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  15. AZBrahma

    AZBrahma Gretschie

    285
    Dec 18, 2020
    Arizona
    I've come across so many prairie rattlers it's almost a miracle I haven't been bitten. Almost all of them have been while mounting biking. I have dozens of photos of the things. I've run over them (what can I say, weaving in and out of brush on singletrack at high speed, it's bound to happen), bunny hopped them, waited for them to get out of the way (my preferred approach), forced them to split when they were being stubborn....I get so tired of seeing the things I'm happy as can be when I see a bull snake or kingsnake, both of which will kill rattlers. Things are vermin as far as I'm concerned. Only one has reared/coiled to strike at me, because I ran him over before I realized it and he didn't like that much. I've completely lost my natural fear of them and that's probably a bad thing.

    Never had a bad experience with yotes, other than a group trying to lure/kill our dog. A few good stings on the butt with an airgun and they never came around again. I even had one try to play with me once. He playfully chased me on my bike, ears up, and when I stopped and turned around he got into the play stance, ears up, bouncing a little. It was pretty funny. I then charged him to run him off, and went about my bike ride. CO yotes are big and furry and healthy. AZ yotes look all scrawny and mangy and desperate. I'd be a lot more worried about AZ yotes.
     
  16. radd

    radd Country Gent

    Dec 27, 2017
    Santa Cruz
    The environmental issues regarding the critters we share the planet with are complicated. We once indiscriminately exterminated any species we did not like or that tasted good. We are smarter now realizing things like how much healthier different herd animals are with wolves back in their environment. Unfortunately everything we do has both a positive and negative reaction. The answers are complicated

    Folks that feel strongly on either side of these issues are able to get involved and work towards the type of change they would like to see.

    Back when I was young I had all the answers....Now, not a clue...:(
     
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  17. Waxhead

    Waxhead Country Gent

    Aug 30, 2014
    Australia
    As a Biologist/Ecologist working in plant and animal conservation all my adult life I see the issues very clearly.

    Our species cannot survive on this planet in isolation - we need wildlife and top predators like Coyotes are critically important to the health of ecosystems, and therefore our own economic and social health.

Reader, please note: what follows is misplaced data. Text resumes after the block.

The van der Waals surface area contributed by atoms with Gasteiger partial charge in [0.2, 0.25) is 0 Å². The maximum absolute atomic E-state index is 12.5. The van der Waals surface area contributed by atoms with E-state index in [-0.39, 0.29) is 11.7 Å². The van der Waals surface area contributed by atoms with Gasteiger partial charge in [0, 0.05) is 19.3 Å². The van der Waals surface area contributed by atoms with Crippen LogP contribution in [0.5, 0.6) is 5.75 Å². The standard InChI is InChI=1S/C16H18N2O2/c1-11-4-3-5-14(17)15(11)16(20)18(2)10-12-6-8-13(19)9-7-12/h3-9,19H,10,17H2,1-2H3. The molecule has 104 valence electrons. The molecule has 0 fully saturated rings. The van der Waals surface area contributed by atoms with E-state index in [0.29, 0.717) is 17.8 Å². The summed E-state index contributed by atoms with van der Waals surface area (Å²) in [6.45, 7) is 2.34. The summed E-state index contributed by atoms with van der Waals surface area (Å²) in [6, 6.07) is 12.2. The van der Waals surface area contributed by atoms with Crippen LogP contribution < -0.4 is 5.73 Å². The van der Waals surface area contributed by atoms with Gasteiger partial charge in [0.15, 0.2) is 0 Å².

Many rural parts of Australia are currently experiencing a mouse plague costing farmers billions of $$. One of the major reasons for this is that the predators of mice have been wiped out. Things like mouse plagues are a sure indicator of an ecosystem out of balance and spiralling out of control.

    Also, these animals have a right to live and evolve too.
    Who set us up as "God" to decide what is worthy of existence on this planet.
    We've set ourselves up as "God" and have made an unbeleivable mess of it.

    If Aussies can peacefully co-exist with Crocodylus porosus (see pic) with a population estimated at 250,000 (and growing yearly) then Nth Americans can certainly do same with some relatively inoffensive Coyotes :D

    [​IMG]
     
    Last edited: Jul 21, 2021
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  18. juks

    juks Synchromatic

    716
    Nov 26, 2020
    Fremont, California
    I will never want to visit Aussie bush. Cities yes. I saw some documentary of all the deadly creepie crawlies you have. Mimosa by the pool will be just fine for me. :D
     
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  19. Waxhead

    Waxhead Country Gent

    Aug 30, 2014
    Australia
    As someone who loves the deadly creepy crawlies I've simply learnt to peacefully co-exist with them and then to appreciate the wondrous awe and beauty in them.

    And what a dull and boring world it would be without the wonder of a Taipan, a saltwater crocodile, or even the humble Coyote. Do we want to leave our children a world with no Tigers, no Wolves and no Eagles.
     
    Last edited: Jul 21, 2021
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  20. juks

    juks Synchromatic

    716
    Nov 26, 2020
    Fremont, California
    No we don't want to do that. But I have a clear division of tasks. They take care of the balance in the nature and I enjoy the mimosa :D.

    Those mammals I would not mind observing but its the red backs and Sydney funnel webs and flying biting kinds I don't want to meet. I've done couple of safari drives in South Africa and that was one of the most memorable experiences. We saw a cheetah mom with kittens which apparently was very rare occasion.